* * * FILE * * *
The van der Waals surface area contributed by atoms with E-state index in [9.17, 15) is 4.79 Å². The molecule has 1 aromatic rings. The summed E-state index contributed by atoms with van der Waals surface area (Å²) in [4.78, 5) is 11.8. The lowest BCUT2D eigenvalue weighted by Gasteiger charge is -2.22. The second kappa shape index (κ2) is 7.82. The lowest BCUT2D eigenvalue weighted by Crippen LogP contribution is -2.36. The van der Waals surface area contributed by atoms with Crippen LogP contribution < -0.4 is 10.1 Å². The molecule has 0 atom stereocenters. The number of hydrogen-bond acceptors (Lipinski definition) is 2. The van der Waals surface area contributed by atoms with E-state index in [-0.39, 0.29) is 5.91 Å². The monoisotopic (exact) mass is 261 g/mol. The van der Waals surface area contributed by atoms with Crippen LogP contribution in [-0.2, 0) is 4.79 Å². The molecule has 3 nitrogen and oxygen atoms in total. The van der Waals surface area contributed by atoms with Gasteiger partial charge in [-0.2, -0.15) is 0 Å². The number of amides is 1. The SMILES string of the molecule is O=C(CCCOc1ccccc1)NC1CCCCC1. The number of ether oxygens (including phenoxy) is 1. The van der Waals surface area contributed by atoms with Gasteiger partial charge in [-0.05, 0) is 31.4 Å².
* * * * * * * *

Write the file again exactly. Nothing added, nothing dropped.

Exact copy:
The van der Waals surface area contributed by atoms with E-state index in [9.17, 15) is 4.79 Å². The molecule has 1 aromatic rings. The summed E-state index contributed by atoms with van der Waals surface area (Å²) in [4.78, 5) is 11.8. The lowest BCUT2D eigenvalue weighted by Gasteiger charge is -2.22. The second kappa shape index (κ2) is 7.82. The lowest BCUT2D eigenvalue weighted by Crippen LogP contribution is -2.36. The van der Waals surface area contributed by atoms with Crippen LogP contribution < -0.4 is 10.1 Å². The molecule has 0 atom stereocenters. The number of hydrogen-bond acceptors (Lipinski definition) is 2. The van der Waals surface area contributed by atoms with E-state index in [-0.39, 0.29) is 5.91 Å². The monoisotopic (exact) mass is 261 g/mol. The van der Waals surface area contributed by atoms with Crippen LogP contribution in [-0.2, 0) is 4.79 Å². The molecule has 3 nitrogen and oxygen atoms in total. The van der Waals surface area contributed by atoms with Gasteiger partial charge in [-0.2, -0.15) is 0 Å². The number of amides is 1. The SMILES string of the molecule is O=C(CCCOc1ccccc1)NC1CCCCC1. The number of ether oxygens (including phenoxy) is 1. The van der Waals surface area contributed by atoms with Gasteiger partial charge in [-0.05, 0) is 31.4 Å².